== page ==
Weapons that once were meant only for police use increasingly are finding their
way into military units in Iraq and elsewhere.
These so-called “non-lethal” weapons have seen their share of controversy,
but, nevertheless, experts predict that the challenges of urban combat will
force U.S. commanders to increase their reliance on devices that temporarily
disable suspected enemies, but do not necessarily kill.
The need for these systems was made more evident after British troops and Iraqi
police shot and killed Iraqi civilians during a January protest in southern
town of Amarah. Experts note that the political costs of using lethal force
on unarmed civilians justify the need for a variety of non-lethal systems that
can be adapted to different crowd-control scenarios.
The solution is an array of “scalable” weapons that range from
non-lethal to less-lethal and, if necessary, lethal force, within the rules
of engagement, said Bo Barbour, program support officer for non-lethal weapons
at the Army Futures Center, Training and Doctorate Command, Fort Monroe, Va.
“The contemporary operating environment points to the need for spiral
development of technologies with scalable effects in the near term for the combat
force,” he said.
According to Barbour, the engagements in Operation Iraqi Freedom and in Kosovo
proved the usefulness of the Army’s Non-Lethal Capabilities Set (NLCS),
designed for military police units.
The NLCS has five components: individual soldier-protective equipment, mission-enhancement
devices, training devices, and counter-personnel and counter-materiel systems.
“Engagements in Kosovo and OIF have validated the investment in commercial-off-the-shelf
12 gauge non-lethal munitions for point and area application, as well as non-lethal
munitions adapted to the 40 mm M203 grenade launcher,” said Barbour. “Both
munitions when employed in concert with all of the other components of the NLCS
have proven to be effective in breaking the cycle of violence when MPs have
been confronted with crowd-control situations.”
The NLCS, additionally, has been employed in joint service cordon-and-search
operations, enemy prisoner-of-war camps and checkpoint-control missions.
“These experiences have highlighted the requirement to invest in non-lethal
weapons with greater range and human effectiveness,” said Barbour.
Thirteen NLCS systems have been deployed to Iraq and Afghanistan, said James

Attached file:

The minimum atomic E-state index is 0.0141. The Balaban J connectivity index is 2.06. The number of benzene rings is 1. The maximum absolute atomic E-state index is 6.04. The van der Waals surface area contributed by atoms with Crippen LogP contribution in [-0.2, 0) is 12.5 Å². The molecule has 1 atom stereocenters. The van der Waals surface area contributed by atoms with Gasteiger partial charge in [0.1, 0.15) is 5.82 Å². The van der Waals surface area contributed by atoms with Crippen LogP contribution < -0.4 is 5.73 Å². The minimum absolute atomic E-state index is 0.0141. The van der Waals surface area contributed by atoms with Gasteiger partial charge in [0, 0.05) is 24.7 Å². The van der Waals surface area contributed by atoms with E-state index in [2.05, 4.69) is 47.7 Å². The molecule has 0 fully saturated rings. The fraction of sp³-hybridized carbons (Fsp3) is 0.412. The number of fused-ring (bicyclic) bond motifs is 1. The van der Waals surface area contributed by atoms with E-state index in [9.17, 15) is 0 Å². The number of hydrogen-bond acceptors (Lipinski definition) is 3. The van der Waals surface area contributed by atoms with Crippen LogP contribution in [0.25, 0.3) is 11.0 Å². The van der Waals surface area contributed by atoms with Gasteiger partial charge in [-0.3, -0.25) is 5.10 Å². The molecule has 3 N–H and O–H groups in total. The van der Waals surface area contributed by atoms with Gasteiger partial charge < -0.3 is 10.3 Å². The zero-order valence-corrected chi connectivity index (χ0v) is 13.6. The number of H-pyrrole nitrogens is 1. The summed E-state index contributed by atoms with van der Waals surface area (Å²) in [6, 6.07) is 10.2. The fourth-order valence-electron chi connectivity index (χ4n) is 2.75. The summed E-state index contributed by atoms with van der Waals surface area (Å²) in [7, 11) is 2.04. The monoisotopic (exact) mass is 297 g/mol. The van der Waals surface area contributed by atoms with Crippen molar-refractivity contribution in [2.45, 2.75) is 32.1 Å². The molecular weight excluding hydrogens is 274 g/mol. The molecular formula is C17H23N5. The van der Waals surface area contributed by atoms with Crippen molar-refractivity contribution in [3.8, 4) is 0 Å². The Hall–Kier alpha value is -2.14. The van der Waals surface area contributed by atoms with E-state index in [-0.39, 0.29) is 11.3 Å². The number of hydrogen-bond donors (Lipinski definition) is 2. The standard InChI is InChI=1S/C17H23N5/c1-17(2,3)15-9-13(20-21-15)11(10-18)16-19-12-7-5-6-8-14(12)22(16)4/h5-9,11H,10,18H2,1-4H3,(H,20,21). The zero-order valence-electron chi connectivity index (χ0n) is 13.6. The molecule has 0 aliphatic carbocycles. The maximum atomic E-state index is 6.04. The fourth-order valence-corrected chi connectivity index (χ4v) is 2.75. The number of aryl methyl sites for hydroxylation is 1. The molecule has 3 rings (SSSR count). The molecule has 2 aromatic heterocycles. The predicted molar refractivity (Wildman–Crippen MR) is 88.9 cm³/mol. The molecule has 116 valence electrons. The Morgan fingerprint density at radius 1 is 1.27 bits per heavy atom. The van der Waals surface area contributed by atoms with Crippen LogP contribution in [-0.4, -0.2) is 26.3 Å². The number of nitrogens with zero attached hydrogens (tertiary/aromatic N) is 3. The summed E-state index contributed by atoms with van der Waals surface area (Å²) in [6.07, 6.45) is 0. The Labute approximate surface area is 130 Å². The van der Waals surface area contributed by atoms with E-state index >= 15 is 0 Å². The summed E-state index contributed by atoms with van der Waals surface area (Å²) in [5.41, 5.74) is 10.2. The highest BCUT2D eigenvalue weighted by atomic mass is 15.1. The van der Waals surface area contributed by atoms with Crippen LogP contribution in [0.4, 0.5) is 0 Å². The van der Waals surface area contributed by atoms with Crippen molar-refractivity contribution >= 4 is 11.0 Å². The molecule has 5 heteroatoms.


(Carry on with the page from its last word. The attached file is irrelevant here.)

Sutton, program manager for close combat systems at Picatinny Arsenal, N.J.
“The feedback is positive,” he said. “It’s a capability
that commanders recognize the need for, especially for the situation they are
In the fiscal year 2003 supplemental funding bill, Congress added money to
buy more than 90 platoon-sized sets, said Sutton.
After ceasing production of the battalion-sized NLCS, the Army decided to seek
funding for the platoon-sized sets, based on a growing demand from the field,
A new addition to the NLCS is X-net, designed to stop vehicles, said Sutton.
X-net is a portable vehicle-arresting barrier that springs up on command and
stops vehicles. It is portable and light enough for two soldiers to handle,
The Army is considering fielding non-lethal munitions for the 40 mm Mk-19 grenade
launcher and the M-16 rifle, said Barbour.
In response to urgent requests, the service is fielding the M-26 Taser electro-muscular
disruptor weapon, which uses conducted energy to incapacitate individuals at
close range, said Barbour. The FNH-303 launches blunt trauma projectiles out
to 100 meters. Additionally, the Army has funded and is procuring a “vehicle
lightweight arresting device” to stop vehicles at checkpoints.
Future developmental efforts, meanwhile, focus on scalable directed energy
systems, said Barbour.
Lessons learned from OIF will be incorporated into the development of these
systems, he added.
As the Army continues to field more non-lethal weapons, experts question the
effectiveness of some systems.
The M26 Taser, most notably, may have a minimal effect on people who have become
chemically impervious to pain, said retired Army Col. John B. Alexander, the
author of several books on non-lethal weapons. Newer versions of the system
have proven more effective, he added.
“With the new version, you go down. It’s like being hit with a
sledgehammer,” said Alexander. “But once the power is removed, you
return to normal.”
Another concern with Tasers is that a soldier must be within close proximity
of the person he is firing on. The range of the wire that transmits the electrical
current is only 21 feet.
“It’s not appropriate for military standoff application,”
said Glenn Shwaery, director of the Non-lethal Technology Innovation Center
at the University of New Hampshire.
The center is exploring how an electrical current can be sent down an energy
field, such as a laser, to incapacitate a person and still remain non-lethal.
This technology could give such weapons standoff capability, said Shwaery.
The range of available non-lethal weapons for anti-materiel, anti-infrastructure
and anti-personnel situations is increasing, said Shwaery. “It’s
as broad as you can imagine,” he said. “There are at least a dozen
categories of interest to the military.”
Since the bombing of the USS Cole and the car bomb attacks on U.S. embassies
in Africa, the requirement has been for systems that would deny access to ground,
sea and air vehicles, said Shwaery.
“It would be desirable if you could turn engines off remotely,”
One denial system the military is looking at is directed energy. Shwaery said
this is high priority, because it has a range of up to hundreds of meters (precise
ranges are classified).
At NTIC, researchers have been looking at sticky foams and super adhesives
to neutralize the stockpile of confiscated Iraqi weapons, said Shwaery. Although
the “glues” originally were developed to seal doors and windows,
Shwaery believes the technology could have an added benefit. Tests are under
way to determine if adhesives would work on weapons, he added.
NTIC, an arm of the Joint Non-Lethal Weapons Directorate, looks to expand capabilities
and technologies, said Shwaery. The JNLWD, based at Quantico, Va., is the Defense
Department’s lead agency for non-lethal weapons.
“We are almost like a headhunter for military requirements,” he
said. “This center is looking at technical revolution instead of evolution.”
Alexander said it’s important for U.S. military planners to understand